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What are some grooming checklist for caregivers for people with cancer?

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  • Taking care of appearance can help someone with cancer feel more in control. Women might want to wear makeup. Men might want to shave (use electric shaver for safety).
  • For someone getting chemotherapy, good dental care is important to avoid infections. Offer waxed dental floss, a soft-bristle toothbrush, and fluoride toothpaste without whitening or tartar control. Ask their doctor about flossing if the person’s gums bleed and they have low levels of platelets in her blood.
  • Make a mouth rinse by mixing 1/2 teaspoon baking soda with 1 cup of water to use after each tooth brushing.
  • Avoid store-bought mouthwash. It can have alcohol or chemicals that may be irritating.

SOURCES:

American Cancer Society: "Caring for the Patient with Cancer at Home," "What It Takes to Be a Caregiver."

Cancer Council SA: "Skin Care During Cancer Treatment."

Cancer Research UK: "Social life and activities during chemotherapy."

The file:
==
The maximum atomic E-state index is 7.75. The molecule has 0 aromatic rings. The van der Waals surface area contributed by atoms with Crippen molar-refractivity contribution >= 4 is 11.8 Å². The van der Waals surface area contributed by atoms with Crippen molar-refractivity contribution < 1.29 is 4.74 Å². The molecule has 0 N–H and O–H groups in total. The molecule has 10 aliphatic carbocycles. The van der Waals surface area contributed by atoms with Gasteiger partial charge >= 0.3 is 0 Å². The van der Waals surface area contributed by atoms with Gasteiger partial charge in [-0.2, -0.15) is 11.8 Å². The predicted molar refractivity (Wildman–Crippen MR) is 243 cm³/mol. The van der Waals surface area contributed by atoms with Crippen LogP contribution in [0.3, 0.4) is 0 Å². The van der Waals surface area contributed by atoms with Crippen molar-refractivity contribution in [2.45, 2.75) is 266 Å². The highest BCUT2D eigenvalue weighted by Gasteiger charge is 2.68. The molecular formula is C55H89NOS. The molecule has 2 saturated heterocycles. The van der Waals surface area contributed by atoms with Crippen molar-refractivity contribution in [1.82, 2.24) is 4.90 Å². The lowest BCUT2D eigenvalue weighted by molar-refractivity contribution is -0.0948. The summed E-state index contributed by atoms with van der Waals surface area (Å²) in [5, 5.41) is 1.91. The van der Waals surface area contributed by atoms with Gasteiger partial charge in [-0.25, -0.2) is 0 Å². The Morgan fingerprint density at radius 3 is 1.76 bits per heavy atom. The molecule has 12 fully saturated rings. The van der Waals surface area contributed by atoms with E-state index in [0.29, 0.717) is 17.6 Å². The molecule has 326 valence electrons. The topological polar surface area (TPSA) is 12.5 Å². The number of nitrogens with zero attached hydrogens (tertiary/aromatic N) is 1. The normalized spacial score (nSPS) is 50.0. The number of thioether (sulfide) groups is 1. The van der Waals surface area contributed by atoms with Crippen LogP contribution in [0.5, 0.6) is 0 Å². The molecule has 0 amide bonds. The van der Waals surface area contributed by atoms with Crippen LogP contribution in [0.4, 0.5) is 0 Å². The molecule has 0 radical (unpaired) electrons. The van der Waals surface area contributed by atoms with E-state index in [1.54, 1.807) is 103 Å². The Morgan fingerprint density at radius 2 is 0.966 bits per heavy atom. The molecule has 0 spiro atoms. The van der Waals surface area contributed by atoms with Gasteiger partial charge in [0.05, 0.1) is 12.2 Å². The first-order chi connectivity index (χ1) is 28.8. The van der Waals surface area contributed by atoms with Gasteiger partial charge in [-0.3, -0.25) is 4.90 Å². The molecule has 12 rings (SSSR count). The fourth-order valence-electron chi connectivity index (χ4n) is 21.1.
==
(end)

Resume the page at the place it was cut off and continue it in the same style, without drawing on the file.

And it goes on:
Cancer Support Community: "Mind Body."

University of Texas M.D. Anderson Cancer Center: "Mouth Care for Chemotherapy Patients."

Moffitt Cancer Center: "Hair Loss and Cancer."

National Cancer Institute: "Eating Hints."

Reviewed by Louise Chang on June 12, 2018

SOURCES:

American Cancer Society: "Caring for the Patient with Cancer at Home," "What It Takes to Be a Caregiver."

Cancer Council SA: "Skin Care During Cancer Treatment."

Cancer Research UK: "Social life and activities during chemotherapy."

Cancer Support Community: "Mind Body."

University of Texas M.D. Anderson Cancer Center: "Mouth Care for Chemotherapy Patients."

Moffitt Cancer Center: "Hair Loss and Cancer."

National Cancer Institute: "Eating Hints."

Reviewed by Louise Chang on June 12, 2018

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